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In defense of Mans Carpio

Batas Mauricio

FIRST a disclaimer: I do not have any acquaintance with lawyer Manasseh (Mans) Reyes Carpio and his wife, Davao City Mayor Sarah Z. Duterte Carpio, and, I am sure they also do not know me nor are they even aware that I exist.

This should be true, even if in the 2016 elections I campaigned hard and voted for the Duterte patriarch, now President Duterte, in my capacity as the leader of a Christian Church which publicly supported him, and as the legal counsel of two organizations that pushed for his election.

That being the case, let me make the assurance here that I am writing my thoughts in this column today about the issues hounding Mans recently, not to defend him in anyway, for he can do that better himself. I was compelled to speak up if only to say that, contrary to insinuations by Sen. Antonio Trillanes IV, there is no prohibition for a legal practitioner who has relatives in power to engage in the practice of law in the Philippines.

In this country whose fascination for the law and for lawyers knows no bounds, lawyers like Mans and many others like myself are obliged to take on the representation of anyone, or any group, rich or poor, that retains their services. It is not for the lawyer to refuse, especially if what is being asked of him is simply to uphold the law in his defense of his clients.

In fact, even if a client in a criminal case confesses his guilt to his lawyer, the lawyer can not just abandon the client’s cause. He is in duty bound to fully exercise his duties and responsibilities as a legal counsel, not to bend the law and the evidence to favor the client, but to see to it that, as far as the law permits, the client’s rights are not ignored or disregarded in any way.

This is of course problematic for many legal counsellors, especially if the opponents of their clients are rich and powerful, and wields influence on almost every rung of power in the society. Too often, the lawyer becomes the enemy of their client’s foes, and in cases where the lawyer cannot be swayed to give up the interest of his clients, the lawyer himself is the one targeted for destruction.

I should know, because I have become a victim of this unsavory situation myself, but that is another long story which may have to await another column. Today, however, the emphasis should be on the fact that lawyer Manasseh Reyes Carpio–the son of equally illustrious lawyers–could not be dragged into a controversy simply because of his being a lawyer.

I repeat, there is no law, nor canon of legal ethics, that prohibits any lawyer like Mans who is blessed with friends and relations in the corridors of power from performing his duties and responsibilities as a lawyer, no matter who or what his clients may be. In law, both in theory and practice, every practitioner is to be treated on the basis merely of the merit of his case, and nothing else.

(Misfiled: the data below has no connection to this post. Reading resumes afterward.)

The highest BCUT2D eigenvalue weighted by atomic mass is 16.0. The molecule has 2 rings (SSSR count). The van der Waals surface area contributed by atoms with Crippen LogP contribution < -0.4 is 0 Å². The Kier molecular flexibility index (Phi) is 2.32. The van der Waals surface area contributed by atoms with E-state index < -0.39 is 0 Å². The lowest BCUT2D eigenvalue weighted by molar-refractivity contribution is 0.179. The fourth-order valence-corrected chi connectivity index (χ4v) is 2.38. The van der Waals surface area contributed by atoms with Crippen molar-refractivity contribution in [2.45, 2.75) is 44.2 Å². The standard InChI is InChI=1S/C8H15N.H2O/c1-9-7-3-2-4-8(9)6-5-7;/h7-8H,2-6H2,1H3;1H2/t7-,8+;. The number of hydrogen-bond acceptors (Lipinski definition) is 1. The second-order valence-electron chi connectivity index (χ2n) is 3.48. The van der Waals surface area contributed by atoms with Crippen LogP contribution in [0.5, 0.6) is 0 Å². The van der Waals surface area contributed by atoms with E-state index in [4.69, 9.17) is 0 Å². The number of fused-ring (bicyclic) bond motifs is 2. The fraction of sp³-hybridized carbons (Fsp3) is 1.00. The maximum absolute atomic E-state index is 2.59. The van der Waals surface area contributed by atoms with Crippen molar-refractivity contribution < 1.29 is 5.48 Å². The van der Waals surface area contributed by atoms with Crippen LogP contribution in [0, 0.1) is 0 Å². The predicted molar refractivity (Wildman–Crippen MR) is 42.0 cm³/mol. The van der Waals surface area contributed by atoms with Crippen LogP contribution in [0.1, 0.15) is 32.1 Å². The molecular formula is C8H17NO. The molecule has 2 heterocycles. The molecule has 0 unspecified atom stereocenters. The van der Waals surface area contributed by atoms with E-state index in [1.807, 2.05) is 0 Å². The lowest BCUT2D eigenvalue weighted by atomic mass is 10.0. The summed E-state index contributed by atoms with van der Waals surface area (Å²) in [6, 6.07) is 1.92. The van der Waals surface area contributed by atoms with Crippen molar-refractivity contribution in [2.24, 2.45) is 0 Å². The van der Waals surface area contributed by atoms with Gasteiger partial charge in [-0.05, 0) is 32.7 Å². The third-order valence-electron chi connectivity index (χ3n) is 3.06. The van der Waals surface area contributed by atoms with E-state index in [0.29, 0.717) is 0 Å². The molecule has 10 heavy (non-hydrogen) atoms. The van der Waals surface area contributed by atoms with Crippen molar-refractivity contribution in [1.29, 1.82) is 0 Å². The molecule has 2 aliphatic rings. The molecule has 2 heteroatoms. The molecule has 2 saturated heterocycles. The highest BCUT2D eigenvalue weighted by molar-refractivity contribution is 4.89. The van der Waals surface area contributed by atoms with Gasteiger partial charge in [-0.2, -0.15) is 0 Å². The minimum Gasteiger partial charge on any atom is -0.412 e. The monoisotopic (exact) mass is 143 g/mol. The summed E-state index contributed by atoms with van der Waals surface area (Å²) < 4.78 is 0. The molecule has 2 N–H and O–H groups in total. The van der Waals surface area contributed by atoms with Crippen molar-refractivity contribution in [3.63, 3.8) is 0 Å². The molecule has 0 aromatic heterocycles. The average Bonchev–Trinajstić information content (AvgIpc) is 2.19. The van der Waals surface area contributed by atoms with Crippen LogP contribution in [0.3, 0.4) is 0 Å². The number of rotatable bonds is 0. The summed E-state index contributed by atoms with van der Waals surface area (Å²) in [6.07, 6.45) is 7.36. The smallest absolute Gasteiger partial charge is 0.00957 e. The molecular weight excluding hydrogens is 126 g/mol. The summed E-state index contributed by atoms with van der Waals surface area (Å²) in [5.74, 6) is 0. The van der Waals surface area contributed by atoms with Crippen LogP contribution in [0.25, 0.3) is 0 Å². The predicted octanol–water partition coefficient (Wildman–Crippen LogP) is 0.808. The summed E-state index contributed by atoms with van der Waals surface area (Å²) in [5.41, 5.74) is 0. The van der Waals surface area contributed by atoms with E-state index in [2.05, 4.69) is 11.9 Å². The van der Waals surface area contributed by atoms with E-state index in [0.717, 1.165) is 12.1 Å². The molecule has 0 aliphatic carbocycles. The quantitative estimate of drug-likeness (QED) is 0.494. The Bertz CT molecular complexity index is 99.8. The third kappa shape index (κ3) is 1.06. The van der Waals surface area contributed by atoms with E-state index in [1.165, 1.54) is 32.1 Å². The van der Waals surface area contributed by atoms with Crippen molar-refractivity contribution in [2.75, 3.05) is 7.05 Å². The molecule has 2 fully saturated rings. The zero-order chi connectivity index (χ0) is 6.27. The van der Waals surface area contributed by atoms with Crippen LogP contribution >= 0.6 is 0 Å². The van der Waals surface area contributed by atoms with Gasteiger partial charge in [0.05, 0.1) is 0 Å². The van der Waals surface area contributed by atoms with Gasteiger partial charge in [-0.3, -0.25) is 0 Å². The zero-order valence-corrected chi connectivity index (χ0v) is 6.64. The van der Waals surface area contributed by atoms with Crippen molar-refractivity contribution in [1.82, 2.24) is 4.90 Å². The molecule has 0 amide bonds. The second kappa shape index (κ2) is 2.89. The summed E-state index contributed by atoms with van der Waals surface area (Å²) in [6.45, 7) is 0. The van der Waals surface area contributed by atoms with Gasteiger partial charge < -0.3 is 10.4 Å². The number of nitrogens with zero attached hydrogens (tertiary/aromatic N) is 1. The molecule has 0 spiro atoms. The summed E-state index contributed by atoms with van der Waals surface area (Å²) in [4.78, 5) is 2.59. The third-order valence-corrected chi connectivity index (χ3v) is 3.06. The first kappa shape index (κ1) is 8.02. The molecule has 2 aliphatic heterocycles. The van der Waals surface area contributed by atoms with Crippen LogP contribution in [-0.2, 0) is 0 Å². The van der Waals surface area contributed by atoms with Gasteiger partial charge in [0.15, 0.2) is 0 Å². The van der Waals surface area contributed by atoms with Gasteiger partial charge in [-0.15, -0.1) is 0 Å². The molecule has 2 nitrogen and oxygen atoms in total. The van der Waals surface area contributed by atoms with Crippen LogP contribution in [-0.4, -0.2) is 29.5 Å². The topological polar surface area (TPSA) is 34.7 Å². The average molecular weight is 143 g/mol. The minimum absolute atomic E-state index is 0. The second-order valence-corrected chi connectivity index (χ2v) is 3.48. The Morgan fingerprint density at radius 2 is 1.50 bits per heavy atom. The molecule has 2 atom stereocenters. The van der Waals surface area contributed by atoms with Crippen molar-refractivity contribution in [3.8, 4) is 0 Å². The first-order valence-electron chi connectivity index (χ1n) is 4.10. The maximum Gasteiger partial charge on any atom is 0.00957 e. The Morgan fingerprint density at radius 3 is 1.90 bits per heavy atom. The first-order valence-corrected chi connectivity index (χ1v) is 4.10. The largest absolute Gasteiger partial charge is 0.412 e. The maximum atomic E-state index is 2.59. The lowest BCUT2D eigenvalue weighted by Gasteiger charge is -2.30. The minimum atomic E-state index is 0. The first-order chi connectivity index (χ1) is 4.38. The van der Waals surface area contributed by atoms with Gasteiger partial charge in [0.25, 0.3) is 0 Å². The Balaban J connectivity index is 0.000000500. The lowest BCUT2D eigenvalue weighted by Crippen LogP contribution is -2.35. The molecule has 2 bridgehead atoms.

It was therefore scurrilous for anyone, Sen. Trillanes included, to be even mentioning the name of Mans in a clear attempt to link him to a wrongdoing even if there is absolute no proof of that wrongdoing, simply because he visited former Customs Commissioner Nick Faeldon at the Bureau of Customs. What Trillanes has done here is smearing the name of a lawyer with insinuations, with no other evident end but grandstanding.


For 2017-2018, Rotarians all over the world work to fulfill their motto of “service above self” under the theme “Rotary: Making a difference”. For retired police colonel Jose Mina Sr., the newly inducted president of Rotary Club of Plaridel, Bulacan, there are eight guides by which any Rotarian can make a difference.

Mina ticked off these principles as follows: first, we must have  the heart to serve others even only through “small contributions, but given with a lot of heart, for the size of the contribution is not what matters most.”

Second, helping others should start today, as we do not have to wait till we make  more money to share with others. “Little efforts count because there is no other best time to start to make a difference to the world than today”. Third, sharing even with only a small contribution fulfills our responsibility to contribute for the good of others.

Fourth, Mina said, is remembering that, in order to receive more happiness and love, we should spread more of them first, for “to receive, you must first give.” Fifth, changing the world comes easier if we help one person at a time, and we can do this by empowering that person.

“How do we empower a person?” Mina asked. He pointed out: “one of the ways is to be generous in giving praise and encouragement instead of criticism because by praising and encouraging someone, you help them achieve more self-worth.”

Sixth, it would be to the greatest good of everyone not just to share their riches with others, but to reveal to others their own riches, talent, and resources. This is another version of the Chinese adage, “give a man a piece of fish, and you feed him for the day, but teach him how to fish, and you feed him for a lifetime.”

Seventh, any whining and complaining is not going to make any difference to the world, as it will only drain the precious energy of the whiners by turning them away from doing things that make a difference. Instead of whining and complaining, the time spent for such whining and complaining should be used for activities that are more productive.

Eight, leading by the example of our work is the best way to influence others to imitate the good things we do. Often, people imitate what we do, not what we tell them to do.

E-mail: batasmauricio@yahoo.com

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